It’s hard to imagine the world then – Florida before Disney. But the photos of a Sarasota photographer, Joseph Janney Steinmetz, can help transport you to an Old Florida Christmas.
I had lived in Florida a long time before I discovered the rich and often tragic history of native Americans here. Here are seven parks and museums that tell those stories.
It’s a long way from just about anywhere — and that’s part of its beauty. But it’s also a great place to bicycle, kayak, hike, watch sunsets and spot birds. An 1859 hotel, now a charming B&B, plus fresh seafood restaurants add to its appeal.
Jonathan Dickinson State park can keep a lover of the outdoors busy for days with hiking, biking, kayaking, camping, wildlife watching and soaking up the natural beauty.
Micanopy is right off I-75 near Gainesville, but it feels far away — like a small town in a Florida long gone. The Micanopy Fall Festival is Oct. 30-31, and in that part of Florida, it just might look and feel like fall.
Egmont Key is romantic, remote and historic. Located in the mouth of Tampa Bay, accessible only by boat, it is home to an intriguing fort, gopher tortoises, beautiful beaches and more.
Few places offer both so much history and such beauty as Florida’s 30 lighthouses. Six of Florida’s lighthouses are built on reefs in the Keys and four of those are up for sale.
Punta Gorda is blessed with a beautiful riverfront location, but it doesn’t have a beach. And there lies the reason it has an off-the-beaten-track quality. It’s a great place for kayaking, biking, hiking, birding and discovering funky crab shacks and other authentic Florida experiences.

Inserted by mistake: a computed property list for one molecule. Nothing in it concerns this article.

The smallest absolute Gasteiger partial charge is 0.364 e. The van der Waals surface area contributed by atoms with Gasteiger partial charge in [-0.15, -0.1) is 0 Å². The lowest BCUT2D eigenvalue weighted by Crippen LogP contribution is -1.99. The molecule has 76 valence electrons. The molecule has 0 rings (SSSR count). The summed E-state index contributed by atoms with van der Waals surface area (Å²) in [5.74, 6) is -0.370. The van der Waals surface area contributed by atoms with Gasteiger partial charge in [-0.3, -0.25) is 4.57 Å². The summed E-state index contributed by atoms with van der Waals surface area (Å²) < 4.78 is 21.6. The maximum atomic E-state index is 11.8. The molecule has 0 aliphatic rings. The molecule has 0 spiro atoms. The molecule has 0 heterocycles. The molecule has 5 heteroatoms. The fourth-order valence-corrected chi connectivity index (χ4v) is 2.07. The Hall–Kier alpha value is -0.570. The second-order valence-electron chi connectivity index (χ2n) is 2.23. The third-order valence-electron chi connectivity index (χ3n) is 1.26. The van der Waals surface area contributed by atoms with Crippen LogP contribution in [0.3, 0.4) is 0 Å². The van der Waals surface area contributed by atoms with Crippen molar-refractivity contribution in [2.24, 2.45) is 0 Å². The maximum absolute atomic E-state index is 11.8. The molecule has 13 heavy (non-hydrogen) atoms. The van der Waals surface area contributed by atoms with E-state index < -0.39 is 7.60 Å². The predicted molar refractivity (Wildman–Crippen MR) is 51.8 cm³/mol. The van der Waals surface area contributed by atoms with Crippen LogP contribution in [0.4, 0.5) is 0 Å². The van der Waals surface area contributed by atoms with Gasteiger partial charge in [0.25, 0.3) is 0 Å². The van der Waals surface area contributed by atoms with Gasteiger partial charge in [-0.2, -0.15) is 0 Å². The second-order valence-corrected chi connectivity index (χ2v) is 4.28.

Witness 5,000 years of history through a glass wall at this Indian midden at Spanish Point, and learn about the Palmer family’s profound impact on Sarasota County.
The historic Gilbert’s Bar House of Refuge couldn’t be in a prettier spot. It also tells the story of a wild Florida of shipwrecks and pioneers. While you’re exploring the gorgeous beaches here, it’s worth a quick stop.
Many people miss it, sticking to Duval Street, but one of the most scenic strolls in Key West — and a top freebie — is the harbor walk along Key West Bight, also known as the Historic Key West Seaport.
Kingsley Plantation, part of a little known national park near Jacksonville, is a beautiful site that tells stories of slaves and slave holders that may surprise you.
Just five minutes off I-95, we discovered the perfect stop on a roadtrip or weekend getaway destination: a lovely and intriguing historic district in Jacksonville.
Part II of Visiting Jacksonville: A companion to our guide to visiting Jacksonville’s historic Riverside Avondale neighborhood. This is a walking tour of historic homes, with photos and a map to guide you.
A fascinating kayak destination: Mound Key Archaeological State Park, an uninhabited island accessible only by boat near Fort Myers Beach. The ceremonial center of the Calusa people, Mound Key is one of a kind and is surrounding by waters full of wildlife.
Tarpon Springs is best known for its Greek sponge docks. But a boat trip to Anclote Key, one of Florida’s most remote state parks, is even better. Anclote Key is a perfect island beach, perhaps more tantalizing because it’s not easy to visit.